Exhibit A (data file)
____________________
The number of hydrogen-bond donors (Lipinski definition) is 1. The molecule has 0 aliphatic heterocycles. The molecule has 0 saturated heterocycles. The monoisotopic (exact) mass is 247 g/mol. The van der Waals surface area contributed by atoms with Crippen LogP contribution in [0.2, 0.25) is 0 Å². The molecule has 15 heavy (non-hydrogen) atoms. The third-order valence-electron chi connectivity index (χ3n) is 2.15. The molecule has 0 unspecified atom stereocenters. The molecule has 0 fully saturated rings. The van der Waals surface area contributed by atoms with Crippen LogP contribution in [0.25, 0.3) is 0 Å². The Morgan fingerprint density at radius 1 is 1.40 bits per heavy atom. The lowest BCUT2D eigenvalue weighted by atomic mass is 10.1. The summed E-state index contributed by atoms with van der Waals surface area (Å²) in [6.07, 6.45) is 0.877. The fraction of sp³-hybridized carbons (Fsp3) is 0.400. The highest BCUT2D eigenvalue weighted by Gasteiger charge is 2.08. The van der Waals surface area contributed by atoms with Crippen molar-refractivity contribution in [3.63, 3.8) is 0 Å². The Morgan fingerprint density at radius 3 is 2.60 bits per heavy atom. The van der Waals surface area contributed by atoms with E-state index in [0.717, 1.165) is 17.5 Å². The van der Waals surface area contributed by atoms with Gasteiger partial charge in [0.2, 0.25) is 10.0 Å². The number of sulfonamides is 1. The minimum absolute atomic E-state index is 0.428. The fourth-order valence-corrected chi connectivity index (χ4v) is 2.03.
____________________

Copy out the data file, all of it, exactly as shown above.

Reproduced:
The number of hydrogen-bond donors (Lipinski definition) is 1. The molecule has 0 aliphatic heterocycles. The molecule has 0 saturated heterocycles. The monoisotopic (exact) mass is 247 g/mol. The van der Waals surface area contributed by atoms with Crippen LogP contribution in [0.2, 0.25) is 0 Å². The molecule has 15 heavy (non-hydrogen) atoms. The third-order valence-electron chi connectivity index (χ3n) is 2.15. The molecule has 0 unspecified atom stereocenters. The molecule has 0 fully saturated rings. The van der Waals surface area contributed by atoms with Crippen LogP contribution in [0.25, 0.3) is 0 Å². The Morgan fingerprint density at radius 1 is 1.40 bits per heavy atom. The lowest BCUT2D eigenvalue weighted by atomic mass is 10.1. The summed E-state index contributed by atoms with van der Waals surface area (Å²) in [6.07, 6.45) is 0.877. The fraction of sp³-hybridized carbons (Fsp3) is 0.400. The highest BCUT2D eigenvalue weighted by Gasteiger charge is 2.08. The van der Waals surface area contributed by atoms with Crippen molar-refractivity contribution in [3.63, 3.8) is 0 Å². The Morgan fingerprint density at radius 3 is 2.60 bits per heavy atom. The van der Waals surface area contributed by atoms with E-state index in [0.717, 1.165) is 17.5 Å². The van der Waals surface area contributed by atoms with Gasteiger partial charge in [0.2, 0.25) is 10.0 Å². The number of sulfonamides is 1. The minimum absolute atomic E-state index is 0.428. The fourth-order valence-corrected chi connectivity index (χ4v) is 2.03.